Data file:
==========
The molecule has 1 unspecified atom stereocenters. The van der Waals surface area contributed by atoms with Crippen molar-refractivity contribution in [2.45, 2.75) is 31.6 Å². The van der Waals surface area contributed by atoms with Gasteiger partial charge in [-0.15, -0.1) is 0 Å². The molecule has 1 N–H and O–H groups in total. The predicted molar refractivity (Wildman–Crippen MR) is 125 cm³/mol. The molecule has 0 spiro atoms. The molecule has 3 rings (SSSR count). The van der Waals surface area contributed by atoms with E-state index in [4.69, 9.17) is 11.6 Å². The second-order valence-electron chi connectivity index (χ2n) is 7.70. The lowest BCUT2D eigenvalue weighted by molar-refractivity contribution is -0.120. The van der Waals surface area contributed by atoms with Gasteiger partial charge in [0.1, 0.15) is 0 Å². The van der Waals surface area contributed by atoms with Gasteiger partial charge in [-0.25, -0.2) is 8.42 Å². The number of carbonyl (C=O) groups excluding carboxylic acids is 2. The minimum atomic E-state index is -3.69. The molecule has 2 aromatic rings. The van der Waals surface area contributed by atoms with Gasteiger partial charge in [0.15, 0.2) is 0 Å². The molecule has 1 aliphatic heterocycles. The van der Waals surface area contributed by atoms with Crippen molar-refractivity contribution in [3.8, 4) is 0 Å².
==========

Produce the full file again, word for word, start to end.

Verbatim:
The molecule has 1 unspecified atom stereocenters. The van der Waals surface area contributed by atoms with Crippen molar-refractivity contribution in [2.45, 2.75) is 31.6 Å². The van der Waals surface area contributed by atoms with Gasteiger partial charge in [-0.15, -0.1) is 0 Å². The molecule has 1 N–H and O–H groups in total. The predicted molar refractivity (Wildman–Crippen MR) is 125 cm³/mol. The molecule has 0 spiro atoms. The molecule has 3 rings (SSSR count). The van der Waals surface area contributed by atoms with E-state index in [4.69, 9.17) is 11.6 Å². The second-order valence-electron chi connectivity index (χ2n) is 7.70. The lowest BCUT2D eigenvalue weighted by molar-refractivity contribution is -0.120. The van der Waals surface area contributed by atoms with Gasteiger partial charge in [0.1, 0.15) is 0 Å². The van der Waals surface area contributed by atoms with Gasteiger partial charge in [-0.25, -0.2) is 8.42 Å². The number of carbonyl (C=O) groups excluding carboxylic acids is 2. The minimum atomic E-state index is -3.69. The molecule has 2 aromatic rings. The van der Waals surface area contributed by atoms with Gasteiger partial charge in [0.15, 0.2) is 0 Å². The molecule has 1 aliphatic heterocycles. The van der Waals surface area contributed by atoms with Crippen molar-refractivity contribution in [3.8, 4) is 0 Å².